From 8:00 to 8:19 Universal Time on March 28th, for the first and last time this decade, three of Jupiter’s moons cast shadows on the gas giant simultaneously. Jason Hatton of Mill Valley, California, obtained a remarkable series of images showing the moons and their shadows passing over Jupiter for a 5½-hour span at 10-minute intervals using a 9¼-inch Schmidt-Cassegrain telescope and a Philips ToUcam webcam. We have combined his pictures into an animation.
Remarkably, one of the frames (shown above) also turned out to be valuable in its own right; it is the earliest image of a white spot that had just developed in the North Equatorial Belt and has since evolved into a substantial rift. Christopher Go of Cebu City in the Philippines was the first to identify the white spot on one of his own images two days later.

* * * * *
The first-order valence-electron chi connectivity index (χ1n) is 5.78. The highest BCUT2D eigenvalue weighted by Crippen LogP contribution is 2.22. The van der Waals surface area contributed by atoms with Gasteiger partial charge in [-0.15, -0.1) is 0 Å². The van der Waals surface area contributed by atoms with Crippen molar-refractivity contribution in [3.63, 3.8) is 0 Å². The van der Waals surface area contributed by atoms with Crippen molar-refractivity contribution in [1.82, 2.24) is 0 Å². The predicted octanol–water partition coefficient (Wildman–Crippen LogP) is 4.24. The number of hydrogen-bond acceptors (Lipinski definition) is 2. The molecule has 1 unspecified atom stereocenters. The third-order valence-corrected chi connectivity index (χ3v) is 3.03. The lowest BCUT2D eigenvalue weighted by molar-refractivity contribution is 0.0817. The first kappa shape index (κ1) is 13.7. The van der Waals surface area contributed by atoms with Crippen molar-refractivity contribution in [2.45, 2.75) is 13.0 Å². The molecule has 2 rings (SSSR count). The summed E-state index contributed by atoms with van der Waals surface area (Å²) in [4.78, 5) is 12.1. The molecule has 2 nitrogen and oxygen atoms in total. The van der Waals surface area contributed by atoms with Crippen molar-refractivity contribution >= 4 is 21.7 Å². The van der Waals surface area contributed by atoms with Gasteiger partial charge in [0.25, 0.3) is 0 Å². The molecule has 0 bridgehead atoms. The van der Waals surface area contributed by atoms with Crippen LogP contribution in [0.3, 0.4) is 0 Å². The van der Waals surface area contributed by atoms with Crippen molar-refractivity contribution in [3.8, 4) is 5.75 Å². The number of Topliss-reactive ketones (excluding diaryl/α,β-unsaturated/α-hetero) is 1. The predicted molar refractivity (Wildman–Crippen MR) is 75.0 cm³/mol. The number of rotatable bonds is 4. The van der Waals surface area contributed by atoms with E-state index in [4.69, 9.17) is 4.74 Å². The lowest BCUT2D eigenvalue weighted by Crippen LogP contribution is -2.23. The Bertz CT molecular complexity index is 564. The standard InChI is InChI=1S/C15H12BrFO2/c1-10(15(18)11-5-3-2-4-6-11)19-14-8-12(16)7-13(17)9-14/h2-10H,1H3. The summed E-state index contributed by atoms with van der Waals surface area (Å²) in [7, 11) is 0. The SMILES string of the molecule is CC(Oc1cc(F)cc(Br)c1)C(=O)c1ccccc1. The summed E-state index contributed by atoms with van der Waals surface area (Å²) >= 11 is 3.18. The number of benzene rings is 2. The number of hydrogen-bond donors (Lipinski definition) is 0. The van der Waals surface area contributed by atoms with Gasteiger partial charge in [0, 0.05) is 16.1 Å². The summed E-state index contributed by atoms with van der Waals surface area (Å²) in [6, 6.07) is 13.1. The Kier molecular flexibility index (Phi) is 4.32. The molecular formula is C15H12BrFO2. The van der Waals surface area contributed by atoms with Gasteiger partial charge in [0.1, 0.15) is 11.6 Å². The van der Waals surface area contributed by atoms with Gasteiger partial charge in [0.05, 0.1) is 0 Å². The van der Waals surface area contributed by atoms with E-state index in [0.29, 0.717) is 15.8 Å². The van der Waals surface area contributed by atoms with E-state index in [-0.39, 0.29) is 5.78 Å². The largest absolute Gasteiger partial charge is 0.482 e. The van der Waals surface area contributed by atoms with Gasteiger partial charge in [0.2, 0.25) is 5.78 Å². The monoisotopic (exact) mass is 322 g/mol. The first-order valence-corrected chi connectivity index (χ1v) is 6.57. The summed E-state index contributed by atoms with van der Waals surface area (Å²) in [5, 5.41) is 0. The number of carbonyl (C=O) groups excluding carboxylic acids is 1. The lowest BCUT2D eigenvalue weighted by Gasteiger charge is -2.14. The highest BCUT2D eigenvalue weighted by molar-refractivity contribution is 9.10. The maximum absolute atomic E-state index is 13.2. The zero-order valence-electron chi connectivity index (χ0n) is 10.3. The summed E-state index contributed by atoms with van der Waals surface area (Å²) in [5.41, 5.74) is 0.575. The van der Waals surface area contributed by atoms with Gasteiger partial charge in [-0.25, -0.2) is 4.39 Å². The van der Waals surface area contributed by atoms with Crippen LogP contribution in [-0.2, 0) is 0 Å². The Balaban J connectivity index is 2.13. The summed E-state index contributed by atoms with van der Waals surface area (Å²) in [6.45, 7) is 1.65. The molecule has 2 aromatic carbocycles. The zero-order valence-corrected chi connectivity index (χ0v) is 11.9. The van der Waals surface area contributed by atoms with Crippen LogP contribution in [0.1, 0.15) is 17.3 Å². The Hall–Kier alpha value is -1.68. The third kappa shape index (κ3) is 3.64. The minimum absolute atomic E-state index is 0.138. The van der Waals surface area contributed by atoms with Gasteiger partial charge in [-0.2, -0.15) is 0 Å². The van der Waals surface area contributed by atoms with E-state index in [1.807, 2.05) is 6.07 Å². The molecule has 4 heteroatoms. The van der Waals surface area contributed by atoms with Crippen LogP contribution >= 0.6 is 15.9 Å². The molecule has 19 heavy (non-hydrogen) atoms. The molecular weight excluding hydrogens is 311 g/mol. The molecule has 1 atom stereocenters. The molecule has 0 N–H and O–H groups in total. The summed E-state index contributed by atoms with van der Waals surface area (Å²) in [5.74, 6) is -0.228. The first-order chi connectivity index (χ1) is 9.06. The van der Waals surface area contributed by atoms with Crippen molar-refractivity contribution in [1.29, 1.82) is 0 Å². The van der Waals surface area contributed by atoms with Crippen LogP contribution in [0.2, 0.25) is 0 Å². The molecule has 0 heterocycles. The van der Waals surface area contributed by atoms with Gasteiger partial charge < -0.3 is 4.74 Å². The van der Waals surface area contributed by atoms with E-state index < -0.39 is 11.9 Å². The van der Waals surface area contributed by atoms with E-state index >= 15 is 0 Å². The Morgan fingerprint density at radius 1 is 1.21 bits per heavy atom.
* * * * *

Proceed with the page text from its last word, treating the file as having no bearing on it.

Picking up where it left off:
Click on the image above to see the 500-kilobyte animation.
If you watch the second dark spot carefully, you will see that it is not a shadow but the moon Ganymede showing against the bright North Tropical Zone. Io, by contrast, gets swallowed up quickly in the North Equatorial Belt, and is invisible for most of its transit across Jupiter's face. Note also how fast-moving Io catches up with Ganymede and passes it in the last few frames.
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